Fibonacci sequence in JS should not be hard to build. In this article, we show step-by-step, how to build in a few simple steps, a rudimentary Fibonacci sequence. Once we know the basic mehanism that lies behind the logic of Fibonacci sequence code, we can then build more complex code based on this foundation.

Before we write the solution for this task, we’ll first examine the Array.prototype.reduce() method in depth.

The Fibonacci sequence is a mathermatical foundation for the Golden ratio. The sequence builds up from a zero:

0

Next, we add a one to it:

0, 1

After that, the next number we get is the sum of the previous two numbers, so:

0, 1, (0 + 1)

The process repeats on and on:

0, 1, 1, (1 + 1)

Here are the first 10 digits of the Fibonacci series: 0, 1, 1, 2, 3, 5, 8, 13, 21, 34.

Now that we know what our Fibonacci function needs to produce, let’s think about how to write it.

Obviously, we start with a 0 and a 1.

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function fibonacci(num) {
    let zero = 0;
    let one = 1;
    
    while(num > 0) {
        console.log(zero, one, num);
        num = num - 1;
    }
}
fibonacci(5);
/*
0 1 5
0 1 4
0 1 3
0 1 2
0 1 1
*/

Now that we’ve taken care of the count down, i.e we’ve limited the length of our sequence, the question here is, how do we keep adding the previous two numbers?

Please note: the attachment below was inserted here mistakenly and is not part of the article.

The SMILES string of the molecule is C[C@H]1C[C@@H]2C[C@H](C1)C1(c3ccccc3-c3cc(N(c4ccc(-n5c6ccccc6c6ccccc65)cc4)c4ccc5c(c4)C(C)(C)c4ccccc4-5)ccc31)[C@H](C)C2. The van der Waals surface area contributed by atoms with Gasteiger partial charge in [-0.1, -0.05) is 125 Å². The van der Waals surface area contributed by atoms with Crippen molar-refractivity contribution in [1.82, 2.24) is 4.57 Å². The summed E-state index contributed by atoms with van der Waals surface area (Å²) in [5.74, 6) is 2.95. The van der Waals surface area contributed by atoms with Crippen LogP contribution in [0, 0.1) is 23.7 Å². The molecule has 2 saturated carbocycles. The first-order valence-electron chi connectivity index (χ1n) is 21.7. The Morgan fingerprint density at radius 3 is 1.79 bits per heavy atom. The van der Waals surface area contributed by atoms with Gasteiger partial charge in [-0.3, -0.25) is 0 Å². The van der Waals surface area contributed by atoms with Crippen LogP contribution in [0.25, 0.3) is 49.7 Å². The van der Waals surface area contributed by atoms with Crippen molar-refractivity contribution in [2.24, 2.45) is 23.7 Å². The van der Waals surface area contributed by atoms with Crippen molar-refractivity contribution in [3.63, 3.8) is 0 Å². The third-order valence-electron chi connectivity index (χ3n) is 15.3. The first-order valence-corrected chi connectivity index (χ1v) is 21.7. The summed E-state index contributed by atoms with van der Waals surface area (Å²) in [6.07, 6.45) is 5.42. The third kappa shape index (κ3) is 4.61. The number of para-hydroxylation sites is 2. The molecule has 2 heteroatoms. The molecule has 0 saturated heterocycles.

Here’s an intermediate step:

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function fibonacci (num) {
    let arr = [];
    let zero = 0;
    let one = 1;
    while(num > 0) {
        arr.push(num);
        num = num - 1;
    }
    return arr;
}
fibonacci(5); // [5, 4, 3, 2, 1]

Now we are counting down from num to 0, and we’re pushing items into an array. That’s a progress, but we now need to push the correct items into the array. So let’s slightly alter our code:

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function fibonacci (num) {
    let arr = [];
    let first = 0;
    let second = 1;
    let sum;

    while(num > 0) {
        sum = first + second;
        arr.push(sum);

        num = num - 1;
    }
    return arr;
}
fibonacci(5); // [1,1,1,1,1]

The next number in our Fibonacci series will always be the sum of the previous first and second number. That’s why we’re setting the sum = first + second. There’s one thing missing here, though. That is the update of the first and second num to the newly pushed member of the array. What that means is, practically, if we’re building a Fibonacci series of 5 numbers, we’re doing this:

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function fibonacci (num) {
    let arr = [];
    let first = 0;
    let second = 1;
    let sum;

    while(num > 0) {
        sum = first + second;
        arr.push(sum);

        first = second;
        second = sum; 
        
        num = num - 1;
    }
    return arr;
}
fibonacci(5);
(5) [1, 2, 3, 5, 8]

Now this code works for any number of arguments.



Note:
This exercise comes from Book 3 of my book series on JS, available on Leanpub.com.